Russian satellite showing ‘very abnormal behavior’ in space: State Department

By White HouseFOXBusiness

US State Department voices its concern over a Russian satellite’s ‘abnormal behavior’

“The Space Barons” author Christian Davenport discusses the U.S. State Department’s concern over a Russian satellite and how Vice President Mike Pence laid out the administration’s plan to establish a Space Force in the United States.

The U.S. State Department raised concerns about a mysterious Russian satellite orbiting space in a "very abnormal" manner, according to Christian Davenport, the author of “The Space Barons.”

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"We don't know for certain what it is and there is no way to verify it," Assistant Secretary of State for Arms Control, Verification and Compliance Yleem Poblete said at a conference in Switzerland on Aug. 14.

The government official also indicated the satellite could be used a weapon to take out U.S. systems (like GPS, internet and telephones) in space.

Davenport said a spacecraft capable of interfering with what he calls “the eyes and ears of the U.S. military and the intelligence community” should be a of grave concern.

“If there is a spacecraft out there in orbit, it could go up to U.S. satellites -- national security satellites that we are so dependent on for warfare,” Davenport said during an interview on FOX Business’ “Lou Dobbs Tonight” on Thursday.

In 2007, China fired a missile 537 miles above the Earth, hitting one of its own satellites.

Vice President Mike Pence called the action a "highly provocative demonstration of China's growing capability to militarize space" while announcing the Pentagon plans to launch a Space Force as the sixth branch of the U.S. military.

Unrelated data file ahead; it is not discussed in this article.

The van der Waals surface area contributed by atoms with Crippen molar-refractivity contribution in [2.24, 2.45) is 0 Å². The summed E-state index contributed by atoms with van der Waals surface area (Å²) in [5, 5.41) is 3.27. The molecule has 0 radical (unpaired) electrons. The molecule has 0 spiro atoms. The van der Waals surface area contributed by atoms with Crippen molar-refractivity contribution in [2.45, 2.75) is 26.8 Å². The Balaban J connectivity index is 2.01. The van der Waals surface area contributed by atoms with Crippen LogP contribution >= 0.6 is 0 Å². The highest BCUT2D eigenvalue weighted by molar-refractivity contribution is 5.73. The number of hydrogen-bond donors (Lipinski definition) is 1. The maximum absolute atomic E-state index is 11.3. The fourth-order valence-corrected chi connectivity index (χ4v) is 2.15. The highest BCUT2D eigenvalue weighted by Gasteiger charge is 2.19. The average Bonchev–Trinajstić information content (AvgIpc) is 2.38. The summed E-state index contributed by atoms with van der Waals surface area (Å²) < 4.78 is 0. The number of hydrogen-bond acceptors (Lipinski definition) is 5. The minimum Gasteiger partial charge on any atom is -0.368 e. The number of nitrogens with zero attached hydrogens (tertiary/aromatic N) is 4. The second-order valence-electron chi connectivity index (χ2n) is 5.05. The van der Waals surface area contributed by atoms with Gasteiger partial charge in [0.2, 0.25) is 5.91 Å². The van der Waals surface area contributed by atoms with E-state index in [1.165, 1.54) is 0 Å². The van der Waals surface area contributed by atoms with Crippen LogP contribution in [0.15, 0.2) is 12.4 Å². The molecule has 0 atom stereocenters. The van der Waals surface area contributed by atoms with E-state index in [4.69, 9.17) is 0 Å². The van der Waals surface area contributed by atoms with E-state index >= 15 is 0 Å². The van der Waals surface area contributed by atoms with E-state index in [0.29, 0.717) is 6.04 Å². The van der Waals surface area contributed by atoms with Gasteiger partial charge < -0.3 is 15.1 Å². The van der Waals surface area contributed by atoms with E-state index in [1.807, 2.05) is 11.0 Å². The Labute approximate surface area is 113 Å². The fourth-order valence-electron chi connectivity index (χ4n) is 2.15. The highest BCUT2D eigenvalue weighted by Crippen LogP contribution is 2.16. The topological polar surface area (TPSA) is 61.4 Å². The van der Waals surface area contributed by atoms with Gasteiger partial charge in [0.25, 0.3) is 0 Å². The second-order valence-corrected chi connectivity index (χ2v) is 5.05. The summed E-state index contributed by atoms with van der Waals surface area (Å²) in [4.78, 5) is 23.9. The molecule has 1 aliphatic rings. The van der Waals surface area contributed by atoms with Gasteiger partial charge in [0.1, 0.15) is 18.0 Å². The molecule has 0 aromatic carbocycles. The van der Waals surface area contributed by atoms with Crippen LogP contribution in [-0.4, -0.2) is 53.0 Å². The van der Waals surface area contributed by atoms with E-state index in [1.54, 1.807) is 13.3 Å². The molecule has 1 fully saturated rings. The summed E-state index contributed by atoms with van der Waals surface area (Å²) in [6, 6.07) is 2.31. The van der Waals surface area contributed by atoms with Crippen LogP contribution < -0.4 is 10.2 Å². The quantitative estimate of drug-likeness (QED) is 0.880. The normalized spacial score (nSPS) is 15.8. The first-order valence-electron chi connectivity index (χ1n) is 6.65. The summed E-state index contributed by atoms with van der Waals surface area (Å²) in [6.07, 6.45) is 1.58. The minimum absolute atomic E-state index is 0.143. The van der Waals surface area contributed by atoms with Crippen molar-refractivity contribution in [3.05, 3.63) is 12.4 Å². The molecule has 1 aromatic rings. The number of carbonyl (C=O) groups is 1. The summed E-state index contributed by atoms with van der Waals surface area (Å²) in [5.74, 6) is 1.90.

“The time has come to establish the United States Space Force,” Pence said on Aug. 9.

Davenport said the Department of Defense is working on developing a network of smaller satellites in order to make them a harder target for foreign adversaries to hit.

“Just as computers have gone from huge mainframes down to your iPhone in your pocket, satellite technology has made these massive satellites the size of a refrigerator now the size of a shoe box,” he said.

In his book, Davenport notes that Silicon Valley billionaires, most notably Amazon CEO Jeff Bezos and Tesla and SpaceX CEO Elon Musk, are using technology and innovation to dramatically lower the cost of space travel.

“What these billionaires are able to do is help the Pentagon get those satellites into space more cost effectively, more reliably, just quicker,” he said.

*The original article has been updated on 8-24-18 to reflect that the Chinese shot down one of their own satellites, not an American weather satellite.

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